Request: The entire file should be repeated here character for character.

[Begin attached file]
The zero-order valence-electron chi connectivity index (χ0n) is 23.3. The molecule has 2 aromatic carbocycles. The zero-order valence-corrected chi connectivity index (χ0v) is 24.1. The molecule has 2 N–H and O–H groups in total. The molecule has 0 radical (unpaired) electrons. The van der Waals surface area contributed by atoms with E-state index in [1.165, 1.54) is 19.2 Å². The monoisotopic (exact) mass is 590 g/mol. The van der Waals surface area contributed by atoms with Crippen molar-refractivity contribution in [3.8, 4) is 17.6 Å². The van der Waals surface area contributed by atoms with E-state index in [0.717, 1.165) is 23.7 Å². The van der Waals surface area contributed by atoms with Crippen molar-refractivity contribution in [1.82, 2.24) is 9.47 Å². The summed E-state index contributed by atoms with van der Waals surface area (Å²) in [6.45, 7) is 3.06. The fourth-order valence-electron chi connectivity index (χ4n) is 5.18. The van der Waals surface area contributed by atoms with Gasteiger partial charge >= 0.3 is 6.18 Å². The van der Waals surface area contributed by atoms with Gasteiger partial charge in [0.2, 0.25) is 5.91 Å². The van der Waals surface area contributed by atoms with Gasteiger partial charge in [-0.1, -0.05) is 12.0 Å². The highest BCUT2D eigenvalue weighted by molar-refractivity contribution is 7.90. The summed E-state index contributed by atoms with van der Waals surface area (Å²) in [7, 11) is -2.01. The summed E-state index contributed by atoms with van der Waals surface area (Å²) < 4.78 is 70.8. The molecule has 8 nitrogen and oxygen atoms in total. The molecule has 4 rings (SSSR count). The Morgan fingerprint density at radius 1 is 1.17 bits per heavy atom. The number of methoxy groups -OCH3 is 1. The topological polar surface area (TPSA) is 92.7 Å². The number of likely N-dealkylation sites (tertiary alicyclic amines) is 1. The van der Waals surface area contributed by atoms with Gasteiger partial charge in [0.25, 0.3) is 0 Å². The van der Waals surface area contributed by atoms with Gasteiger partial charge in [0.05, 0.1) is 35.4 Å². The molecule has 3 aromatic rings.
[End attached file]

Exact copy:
The zero-order valence-electron chi connectivity index (χ0n) is 23.3. The molecule has 2 aromatic carbocycles. The zero-order valence-corrected chi connectivity index (χ0v) is 24.1. The molecule has 2 N–H and O–H groups in total. The molecule has 0 radical (unpaired) electrons. The van der Waals surface area contributed by atoms with E-state index in [1.165, 1.54) is 19.2 Å². The monoisotopic (exact) mass is 590 g/mol. The van der Waals surface area contributed by atoms with Crippen molar-refractivity contribution in [3.8, 4) is 17.6 Å². The van der Waals surface area contributed by atoms with E-state index in [0.717, 1.165) is 23.7 Å². The van der Waals surface area contributed by atoms with Crippen molar-refractivity contribution in [1.82, 2.24) is 9.47 Å². The summed E-state index contributed by atoms with van der Waals surface area (Å²) in [6.45, 7) is 3.06. The fourth-order valence-electron chi connectivity index (χ4n) is 5.18. The van der Waals surface area contributed by atoms with Gasteiger partial charge >= 0.3 is 6.18 Å². The van der Waals surface area contributed by atoms with Gasteiger partial charge in [0.2, 0.25) is 5.91 Å². The van der Waals surface area contributed by atoms with Gasteiger partial charge in [-0.1, -0.05) is 12.0 Å². The highest BCUT2D eigenvalue weighted by molar-refractivity contribution is 7.90. The summed E-state index contributed by atoms with van der Waals surface area (Å²) in [7, 11) is -2.01. The summed E-state index contributed by atoms with van der Waals surface area (Å²) < 4.78 is 70.8. The molecule has 8 nitrogen and oxygen atoms in total. The molecule has 4 rings (SSSR count). The Morgan fingerprint density at radius 1 is 1.17 bits per heavy atom. The number of methoxy groups -OCH3 is 1. The topological polar surface area (TPSA) is 92.7 Å². The number of likely N-dealkylation sites (tertiary alicyclic amines) is 1. The van der Waals surface area contributed by atoms with Gasteiger partial charge in [0.25, 0.3) is 0 Å². The van der Waals surface area contributed by atoms with Gasteiger partial charge in [0.05, 0.1) is 35.4 Å². The molecule has 3 aromatic rings.